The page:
Nothing in India is ever straightforward!

Disabled man empowered by cow donated by UK charity.  Nedumangad, Kerala, India.

We have now moved from the Banyan Tree at Kulappada to the Special Therapy (special needs) centre in Kulathara.  This brings many advantages.  One of them is running water - a cold shower is luxury comapred to getting a bucket of water out of the well.  And it gives a level of protection for Tom - as it is a special needs school, any visitors can be stopped, and Tom can decide whether to meet them or not. Unfortunately there are some people who are adept at putting psychological pressure onto Tom, something that he is not able to cope with these days.  Sadly, there are a couple of Pentecostal pastors who head that list.  At Kulappada he is out on his own; here at Kalathara he is safe.

One disadvatage is that Kalathara has no internet connection.  So I am typing this from an intenet cafe in Nedumangad whilst the others have gone off to do some shopping.  Not shopping for themselves, you understand, but shopping for equipment that will help the disabled children at the Special Therapy centre.

But to return to the subject of this update.  Take buying a cow, for instance.  I am unwilling to just hand over the money.  There are too many things that could go wrong.  So I will do it myself.

Prasanna is a poor man who we have helped over the last couple of years.  He has a compound fracture of his leg.  Whilst he was in hospital Shibu looked after him, and we paid for the implants needed to pin the fracture.  We bought him a Zimmer frame so that he could have a degree of mobility, and leave the hospital.  I have seen the x-rays of the fracture. and I would be amazed if he is ever able to walk again.  The result is that the family - him, his wife, and two sons, have lost their breadwinner and are reduced to destitution.  But there is one bright spot: his wife is able bodied, fit and knows how to look after a cow.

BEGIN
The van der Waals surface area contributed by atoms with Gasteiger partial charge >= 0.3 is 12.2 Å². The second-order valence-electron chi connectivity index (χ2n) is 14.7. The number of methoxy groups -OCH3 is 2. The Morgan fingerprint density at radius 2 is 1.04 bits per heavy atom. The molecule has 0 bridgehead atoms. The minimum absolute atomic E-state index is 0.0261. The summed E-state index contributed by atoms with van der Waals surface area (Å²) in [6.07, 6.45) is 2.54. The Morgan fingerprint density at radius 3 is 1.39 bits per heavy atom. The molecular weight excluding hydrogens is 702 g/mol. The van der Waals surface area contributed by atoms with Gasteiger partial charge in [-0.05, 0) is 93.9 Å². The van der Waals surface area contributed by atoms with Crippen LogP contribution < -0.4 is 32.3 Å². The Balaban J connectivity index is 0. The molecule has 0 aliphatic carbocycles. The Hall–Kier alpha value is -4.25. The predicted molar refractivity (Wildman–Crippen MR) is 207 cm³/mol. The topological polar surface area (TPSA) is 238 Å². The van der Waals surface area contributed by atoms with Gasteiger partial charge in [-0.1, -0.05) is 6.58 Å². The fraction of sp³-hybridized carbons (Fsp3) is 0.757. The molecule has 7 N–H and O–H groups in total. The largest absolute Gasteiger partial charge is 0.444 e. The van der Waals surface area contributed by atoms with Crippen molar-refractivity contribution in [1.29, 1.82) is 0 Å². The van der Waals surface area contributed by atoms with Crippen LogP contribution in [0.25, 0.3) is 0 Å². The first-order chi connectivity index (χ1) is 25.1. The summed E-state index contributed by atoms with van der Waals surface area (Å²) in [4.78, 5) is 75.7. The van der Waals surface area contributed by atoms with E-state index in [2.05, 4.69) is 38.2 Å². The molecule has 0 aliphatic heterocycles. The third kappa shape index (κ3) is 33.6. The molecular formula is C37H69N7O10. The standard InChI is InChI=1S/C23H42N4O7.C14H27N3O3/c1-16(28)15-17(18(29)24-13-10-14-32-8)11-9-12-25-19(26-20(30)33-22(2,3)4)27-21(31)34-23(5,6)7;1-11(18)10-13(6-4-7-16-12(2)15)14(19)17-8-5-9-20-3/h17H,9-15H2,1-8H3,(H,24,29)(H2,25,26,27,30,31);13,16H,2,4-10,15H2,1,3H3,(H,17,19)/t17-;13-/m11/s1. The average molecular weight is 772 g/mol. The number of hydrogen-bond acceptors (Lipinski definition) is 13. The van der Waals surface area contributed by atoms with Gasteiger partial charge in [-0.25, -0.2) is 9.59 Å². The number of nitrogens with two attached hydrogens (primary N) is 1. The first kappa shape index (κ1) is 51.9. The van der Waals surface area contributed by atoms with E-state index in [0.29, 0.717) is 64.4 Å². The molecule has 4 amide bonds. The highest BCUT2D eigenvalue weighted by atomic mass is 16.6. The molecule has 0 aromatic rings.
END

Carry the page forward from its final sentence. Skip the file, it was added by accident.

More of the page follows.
So we drive for some way.  We pick up Prasanna at a road junction where he has been patiently waiting for us.  We drive down a country lane which degenerates into a very rough track.  Eventually we can drive no further.  The house with a cow for sale is up a long steep footpath.  So off we trek, with Prassana hobbling along behind courtesy of his Zimmer frame.

The cow seller is not at home.  He has gone off to find cattle food.  His wife is there, but she is not authorised to sell the cow.  We inspect the beast.  It looks to be in good condition as far as a layman can tell.  It is on its second pregnancy; after the first it produced ten litres of milk a day, so it looks a good buy at the agreed sale proce of Rs. 43,000 - 500 pounds to you and me.  We have that much money from the alternative catalogue.

So we slither back down to the car, and go to Prasanna's house.  The same process again, except that the footpath is even steeper and longer.  Prasanna abandons his Zimmer (his wife carries it), puts his arm around her neck, picks up what looks like half a tree trunk, and together they make it somehow up the hill.  We inspect the house.  It does not take long.  They have a few pots and pans, and little else.  They do have a wood store, though, which could house the cow.  There is grass nearby which the family could harvest.  Things are looking up a bit.

Back down the path, which has mysteriously become even steeper.  Prasanna and wife cope with it OK, I have more problems.  Into the car, drive back to the seller's house, up the footpath to the seller's house.  Seller is there now, but he sees white man coming.  White man equals money.  The price has been misunderstood - Rs. 43,000 was the first installment, and a further payment is needed to clinch the deal.  Long arguments in Malayalam.  Eventually the original sale price is accepted.  The rope around the cow is untied and handed over.  The cow now belongs to Prasanna.

But Prassana has no cattle feed, and no money to pay for it.  Back to the village.  Hand over Rs. 200 for feed and another 100 for an autorikshaw back home.  

Mission accomplished.  But it took all morning.

Notihing happens quickly in India.

We've been pretty busy since we arrived, but we are getting towards the end of our list of things to do.  That is just as well - we are also getting through our time here.  Yesterday I went off to Asha Kiran Ashram.  Our visit was unannounced, but we found everything running well.  The children all were very happy and clearly well cared for.  One disappointment was that Buelah had gone home for a festival.  I had a letter for her from a supporter.  I have left it for her on her return.  I have neve been there and back in a single day.  I don't think that I will try it again!